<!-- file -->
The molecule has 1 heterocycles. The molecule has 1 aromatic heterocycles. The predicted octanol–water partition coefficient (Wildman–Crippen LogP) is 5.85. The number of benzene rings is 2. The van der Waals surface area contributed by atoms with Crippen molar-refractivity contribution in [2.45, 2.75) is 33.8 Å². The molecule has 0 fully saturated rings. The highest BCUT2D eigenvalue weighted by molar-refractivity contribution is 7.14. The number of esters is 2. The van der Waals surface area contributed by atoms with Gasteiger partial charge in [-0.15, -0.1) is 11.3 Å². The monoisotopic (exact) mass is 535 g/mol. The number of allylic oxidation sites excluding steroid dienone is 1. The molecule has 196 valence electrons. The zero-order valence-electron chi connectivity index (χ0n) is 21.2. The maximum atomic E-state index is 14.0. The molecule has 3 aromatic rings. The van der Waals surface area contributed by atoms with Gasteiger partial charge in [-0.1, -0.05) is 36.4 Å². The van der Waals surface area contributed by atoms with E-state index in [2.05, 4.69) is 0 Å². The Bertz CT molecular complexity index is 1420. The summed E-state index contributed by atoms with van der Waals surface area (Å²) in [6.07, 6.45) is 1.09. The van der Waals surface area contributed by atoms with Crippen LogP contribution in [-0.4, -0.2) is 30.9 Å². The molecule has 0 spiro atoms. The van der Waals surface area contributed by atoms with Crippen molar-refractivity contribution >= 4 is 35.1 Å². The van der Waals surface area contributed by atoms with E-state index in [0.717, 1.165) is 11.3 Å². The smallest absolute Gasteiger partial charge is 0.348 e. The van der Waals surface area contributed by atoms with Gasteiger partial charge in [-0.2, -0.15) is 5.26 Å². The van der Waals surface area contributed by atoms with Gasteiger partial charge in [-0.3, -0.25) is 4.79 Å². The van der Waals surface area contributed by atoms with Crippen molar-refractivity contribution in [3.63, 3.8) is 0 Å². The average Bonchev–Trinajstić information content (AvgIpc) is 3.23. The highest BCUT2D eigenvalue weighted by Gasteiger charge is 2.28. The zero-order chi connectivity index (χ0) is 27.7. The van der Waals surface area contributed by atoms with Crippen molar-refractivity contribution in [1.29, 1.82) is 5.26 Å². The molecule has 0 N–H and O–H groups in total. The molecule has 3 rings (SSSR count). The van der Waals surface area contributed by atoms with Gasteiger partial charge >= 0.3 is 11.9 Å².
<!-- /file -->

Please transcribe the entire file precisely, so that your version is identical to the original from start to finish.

The molecule has 1 heterocycles. The molecule has 1 aromatic heterocycles. The predicted octanol–water partition coefficient (Wildman–Crippen LogP) is 5.85. The number of benzene rings is 2. The van der Waals surface area contributed by atoms with Crippen molar-refractivity contribution in [2.45, 2.75) is 33.8 Å². The molecule has 0 fully saturated rings. The highest BCUT2D eigenvalue weighted by molar-refractivity contribution is 7.14. The number of esters is 2. The van der Waals surface area contributed by atoms with Gasteiger partial charge in [-0.15, -0.1) is 11.3 Å². The monoisotopic (exact) mass is 535 g/mol. The number of allylic oxidation sites excluding steroid dienone is 1. The molecule has 196 valence electrons. The zero-order valence-electron chi connectivity index (χ0n) is 21.2. The maximum atomic E-state index is 14.0. The molecule has 3 aromatic rings. The van der Waals surface area contributed by atoms with Gasteiger partial charge in [-0.1, -0.05) is 36.4 Å². The van der Waals surface area contributed by atoms with E-state index in [2.05, 4.69) is 0 Å². The Bertz CT molecular complexity index is 1420. The summed E-state index contributed by atoms with van der Waals surface area (Å²) in [6.07, 6.45) is 1.09. The van der Waals surface area contributed by atoms with Crippen LogP contribution in [-0.4, -0.2) is 30.9 Å². The molecule has 0 spiro atoms. The van der Waals surface area contributed by atoms with Crippen molar-refractivity contribution >= 4 is 35.1 Å². The van der Waals surface area contributed by atoms with E-state index in [0.717, 1.165) is 11.3 Å². The smallest absolute Gasteiger partial charge is 0.348 e. The van der Waals surface area contributed by atoms with Gasteiger partial charge in [-0.2, -0.15) is 5.26 Å². The van der Waals surface area contributed by atoms with Gasteiger partial charge in [-0.3, -0.25) is 4.79 Å². The van der Waals surface area contributed by atoms with Crippen molar-refractivity contribution in [3.63, 3.8) is 0 Å². The average Bonchev–Trinajstić information content (AvgIpc) is 3.23. The highest BCUT2D eigenvalue weighted by Gasteiger charge is 2.28. The zero-order chi connectivity index (χ0) is 27.7. The van der Waals surface area contributed by atoms with Crippen molar-refractivity contribution in [1.29, 1.82) is 5.26 Å². The molecule has 0 N–H and O–H groups in total. The molecule has 3 rings (SSSR count). The van der Waals surface area contributed by atoms with Gasteiger partial charge >= 0.3 is 11.9 Å².